How much does it cost?

That's the $64,000 question! So, we can see feed losses may occur, but is it merely an interesting academic point?

With no hard figures, and no solid research, we have to guess. Using the method suggested earlier, we might use the following estimate (US figures) :


Since most producers aim for a target weight, loss of feed intake can be expressed as "Extra Days to Finish" - for a range of "times maintenance" assumptions, a proportionate loss has the following result :

Why does it happen?

Assuming this being read by pig producers, I suppose it's hardly necessary to point out the different modes of failure - which range from not ordering the feed, through bins bridging, to motors failing, cables wearing out, downpipes being left off - a host of individual causes.

It's tempting to blame it on the equipment and say it's the feed system manufacturer's fault. I'd have to say that if our ventilation systems worked as unreliably and inconsistently as feed systems do we'd have been out of business years ago. But blaming the equipment is far too easy. And by no means all are of that nature - in our "persistent offended" case study, the 3- day loss of feed was because of a management error (though others were for other causes).

The real reason, I believe, is that it doesn't seem to matter. If you don't feed pigs for a while, nothing really bad seems to happen. It may, actually, have been quite costly, but there is nothing there and then to tell you that - there's no "negative feedback". Even if you were worried about it beforehand, the fact it is not as bad as you thought doesn't give a powerful motivation to stop it happening again.

In fact, there may even be a positive feedback from the affair. When you fix it - when you've got the hoppers filling up again - the pigs chomp away with never a care in the world. Most problems are not that difficult to solve - in the short term anyway.

As someone who spends his life solving (or trying anyway), I know only too well that solving them can give you a warm feeling - it makes you feel worthwhile. Easy, simple problems that you know how to fix are really quite satisfying. Given that so many of the problems pig farms experience are confusing and challenging, feed auger problems are quite "nice" ones, really.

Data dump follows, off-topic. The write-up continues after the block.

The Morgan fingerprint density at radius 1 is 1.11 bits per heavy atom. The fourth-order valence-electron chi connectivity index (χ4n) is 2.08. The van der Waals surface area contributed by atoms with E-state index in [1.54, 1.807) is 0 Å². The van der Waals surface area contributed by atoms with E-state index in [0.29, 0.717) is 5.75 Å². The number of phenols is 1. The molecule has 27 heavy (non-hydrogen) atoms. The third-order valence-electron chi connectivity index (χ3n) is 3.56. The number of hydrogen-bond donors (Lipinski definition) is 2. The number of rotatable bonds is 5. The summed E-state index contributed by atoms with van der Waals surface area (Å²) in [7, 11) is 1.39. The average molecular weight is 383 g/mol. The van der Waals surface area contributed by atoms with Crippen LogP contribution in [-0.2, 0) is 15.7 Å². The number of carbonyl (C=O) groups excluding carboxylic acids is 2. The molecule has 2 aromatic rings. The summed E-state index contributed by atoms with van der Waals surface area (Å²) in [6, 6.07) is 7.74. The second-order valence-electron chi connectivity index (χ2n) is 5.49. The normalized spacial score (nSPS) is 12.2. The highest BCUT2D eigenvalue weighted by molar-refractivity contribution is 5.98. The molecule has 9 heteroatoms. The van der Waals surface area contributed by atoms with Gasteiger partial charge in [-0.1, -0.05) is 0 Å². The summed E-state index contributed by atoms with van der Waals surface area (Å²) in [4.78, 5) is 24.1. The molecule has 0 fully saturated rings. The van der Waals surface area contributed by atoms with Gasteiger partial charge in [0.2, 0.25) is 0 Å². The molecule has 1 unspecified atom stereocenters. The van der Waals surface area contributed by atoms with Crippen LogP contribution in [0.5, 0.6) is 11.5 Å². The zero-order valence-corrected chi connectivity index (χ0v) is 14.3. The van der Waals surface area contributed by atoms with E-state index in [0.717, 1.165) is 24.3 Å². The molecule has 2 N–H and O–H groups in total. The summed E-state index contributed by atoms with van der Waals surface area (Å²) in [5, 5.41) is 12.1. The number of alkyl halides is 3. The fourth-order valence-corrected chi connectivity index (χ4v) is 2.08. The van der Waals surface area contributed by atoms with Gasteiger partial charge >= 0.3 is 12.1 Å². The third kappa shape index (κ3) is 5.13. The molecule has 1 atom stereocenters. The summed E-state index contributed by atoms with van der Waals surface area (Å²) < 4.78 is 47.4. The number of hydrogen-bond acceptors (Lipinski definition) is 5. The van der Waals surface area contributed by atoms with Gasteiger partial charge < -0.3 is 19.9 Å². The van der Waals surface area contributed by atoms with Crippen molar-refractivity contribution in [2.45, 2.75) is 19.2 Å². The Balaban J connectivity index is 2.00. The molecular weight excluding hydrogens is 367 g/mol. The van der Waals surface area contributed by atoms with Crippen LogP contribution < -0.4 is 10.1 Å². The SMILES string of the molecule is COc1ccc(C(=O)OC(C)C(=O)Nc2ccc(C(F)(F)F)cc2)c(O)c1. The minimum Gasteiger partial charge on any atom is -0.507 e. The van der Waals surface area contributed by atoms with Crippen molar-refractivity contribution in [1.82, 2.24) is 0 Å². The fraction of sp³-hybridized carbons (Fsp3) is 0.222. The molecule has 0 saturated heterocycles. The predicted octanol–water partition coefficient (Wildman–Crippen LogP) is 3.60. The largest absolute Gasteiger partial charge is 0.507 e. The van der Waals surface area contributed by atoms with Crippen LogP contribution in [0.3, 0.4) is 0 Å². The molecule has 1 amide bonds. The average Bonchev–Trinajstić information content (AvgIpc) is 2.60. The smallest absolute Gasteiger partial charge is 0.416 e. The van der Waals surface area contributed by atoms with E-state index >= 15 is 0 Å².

The quick solution is easy, it's not obvious how to solve it permanently and - maybe - there's no strong impulse to.

Suggesting producers may - in a way - quite like having the problem is probably overstating the point. However, discussions with producers do indicate quite strongly a reluctance to take it very seriously. Although people are quite prepared to accept the theory - they don't dispute the calculations of the cost of feed intake losses, even though there is no solid proof they are true - there is, almost always, a sense of "let's move onto something else".

Author's Comment - Cost to the Industry

Based on monitoring so far, it seems unlikely that loss of potential production - on a "simple" basis is less than 50 pence a pig on average, though several times that is probably more realistic. Added to that are significant reduction in revenue due to extra variability in output, and so on.

For such a "simple" problem that is "not on the map", it adds up to - £5,000 to £25,000 a year for the typical 500 sow producer.- anything from £10m to £50m pounds a year for the UK pig industry as a whole.

This puts it in the same league as PMWS. The big difference being that many / most producers - and the industry as a whole - is putting a deal of effort into tackling PMWS, but virtually none at all into preventing loss of feed.

But, to be fair, it is only since logging has been done on farms - and analysed properly - that the problem has become clear in all its inglorious enormity. Having looked at, probably, more long term logged data, from more, and more different farms, than anyone, I have to admit it took me some time to realise what I was seeing.

At first, one more or less dismisses it - they seem like unconnected one-off events. And if you see an auger not running for a little while, you tend to think it's an aberration, and the pigs probably do really have feed in the hopper. But, what clinches it, is the water. If there is any change in the water, they have missed meals. And try as you might, you can't see the extra feed intake appearing somewhere else.

An Apology

In this article, I've used data from a couple of farms - but only because they illustrate some particular features. I've also made various comments - probably overly presumptuous - about how or why I think things have occurred. My intention is not to impugne the motives, care or diligence of any individuals. No particular criticism of individuals, bodies or companies is intended, but I apologise if the comments may be taken as such.

The only criticism I would reserve, however, is for those who - in the absence of any solid and thorough systems in place to prevent it - presume it doesn't or can't happen on their farm. Given the dire straits of pig production in the last few years, it's understandable if producers haven't leapt to their chequebooks to replace systems that have seemed to work well enough for many years. With all the problems there have been, one can understand a reluctance to seek out new ones.

But, so far as I can see, the problem is there, it's real, it's widespread, and it means a lot of money to the pig production industry - or, if it isn't, then it's doing a darned good impression. With an ageing building and equipment stock, but nevertheless a need to improve performance, I suggest that looking more closely at some of the detailed aspects of production - that haven't seemed so important in the past - may yield tremendous dividends.

Source: FarmEx - November 2003